BBSRC Workshop perspectives by Mathew Abang
The BBSRC sponsored Workshop on 'Sustainable peri-urban vegetable production for nutritional food security in Sub-Saharan Africa' brought together representatives of international agricultural research centers (AATF, AVRDC-The World Vegetable Center, ICIPE and IITA), scientists from China, USA and Tanzania, as well as numerous researchers/stakeholders from different disciplines at the University of Leeds.
This broad representation and diversity of expertise provided the ideal setting for participants to explore ways and means of harnessing science, technology and policy to reach the goals of sustainable peri-urban vegetable production. It also afforded participants the rare opportunity to deliberate on the challenges and priorities of improving peri-urban vegetable production systems, opportunities for harnessing inter- and cross-disciplinary research collaboration, technological opportunities to achieve impact and improve growers' livelihoods, as well as capacity building. Peri-urban vegetable production clearly has the potential to lift millions out of poverty and malnutrition in Sub-Saharan Africa but it presents several complex challenges; I was, therefore, very pleased that the Workshop explored institutional synergies for harnessing interdisciplinary science and technology for sustainable peri-urban agriculture.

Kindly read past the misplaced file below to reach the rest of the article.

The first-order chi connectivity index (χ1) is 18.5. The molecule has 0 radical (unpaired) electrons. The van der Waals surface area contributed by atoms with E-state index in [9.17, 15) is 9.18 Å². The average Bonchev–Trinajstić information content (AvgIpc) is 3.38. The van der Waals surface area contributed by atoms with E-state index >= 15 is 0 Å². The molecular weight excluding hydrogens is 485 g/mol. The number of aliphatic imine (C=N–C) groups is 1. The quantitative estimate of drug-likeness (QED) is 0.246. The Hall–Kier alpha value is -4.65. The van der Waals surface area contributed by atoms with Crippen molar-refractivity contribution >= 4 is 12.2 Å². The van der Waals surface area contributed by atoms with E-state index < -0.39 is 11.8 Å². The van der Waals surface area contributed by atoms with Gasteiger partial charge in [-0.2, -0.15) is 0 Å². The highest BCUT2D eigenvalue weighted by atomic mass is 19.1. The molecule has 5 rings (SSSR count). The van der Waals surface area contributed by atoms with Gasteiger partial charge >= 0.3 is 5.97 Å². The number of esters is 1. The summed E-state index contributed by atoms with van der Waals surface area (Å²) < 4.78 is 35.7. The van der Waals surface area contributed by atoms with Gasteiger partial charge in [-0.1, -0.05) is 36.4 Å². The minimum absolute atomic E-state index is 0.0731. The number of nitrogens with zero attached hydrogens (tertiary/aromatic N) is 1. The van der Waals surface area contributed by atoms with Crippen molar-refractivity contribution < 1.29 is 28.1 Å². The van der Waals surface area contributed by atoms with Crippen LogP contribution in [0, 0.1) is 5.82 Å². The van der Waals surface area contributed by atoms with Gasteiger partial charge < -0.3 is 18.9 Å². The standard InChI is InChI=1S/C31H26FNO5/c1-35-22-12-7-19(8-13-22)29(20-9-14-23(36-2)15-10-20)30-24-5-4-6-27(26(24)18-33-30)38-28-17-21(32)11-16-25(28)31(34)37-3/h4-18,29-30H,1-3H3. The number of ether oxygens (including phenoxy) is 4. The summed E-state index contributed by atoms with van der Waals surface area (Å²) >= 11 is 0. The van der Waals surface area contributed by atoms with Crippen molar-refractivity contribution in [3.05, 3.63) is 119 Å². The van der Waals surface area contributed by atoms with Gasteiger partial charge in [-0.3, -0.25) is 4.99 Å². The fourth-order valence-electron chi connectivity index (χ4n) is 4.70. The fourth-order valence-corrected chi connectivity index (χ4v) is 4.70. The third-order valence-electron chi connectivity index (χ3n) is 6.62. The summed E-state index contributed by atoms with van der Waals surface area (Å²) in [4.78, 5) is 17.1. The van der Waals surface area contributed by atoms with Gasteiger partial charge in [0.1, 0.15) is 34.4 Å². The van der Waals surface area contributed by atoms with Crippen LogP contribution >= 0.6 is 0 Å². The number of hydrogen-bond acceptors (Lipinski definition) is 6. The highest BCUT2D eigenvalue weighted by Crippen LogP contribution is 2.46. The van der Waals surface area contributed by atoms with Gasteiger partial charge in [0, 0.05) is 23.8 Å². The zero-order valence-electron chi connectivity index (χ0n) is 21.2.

Interaction with Chinese colleagues was quite inspiring as it showed how Africa can learn from the experience of China in developing low-cost, productive and sustainable peri-urban vegetable production systems. It was also gratifying to note that participants recognized the role of African indigenous knowledge as a valuable and complementary source of solutions.
We identified key researchable issues in urban and peri-urban vegetable production in Africa and have established working groups (strategic partnerships) to address these issues. Working groups focusing on different (including cross-cutting) issues are in the process of developing concept notes from which responses to calls for proposal could be mounted. While there is no universal model or agreed best structure to support integrated approaches to complex issues such as sustainable peri-urban vegetable production, it is clear to me that the organic structure of Africa College represents an institutional model that is both durable and robust, with the capacity to learn and adapt to changing needs and new challenges.
My organization, AVRDC-The World Vegetable Center, is pleased to be a part of Africa College and we look forward to working with other members of the College towards achievement of the Millenium Development Goals on the continent. BBSRC support of the workshop is highly appreciated.
Click below for a group photo of visiting scientists (external discussion leaders) with selected University of Leeds staff who attended the Workshop.
See also: http://www.africacollege.leeds.ac.uk/downloads/BBSRCWorkshop.jpg
8th February 2010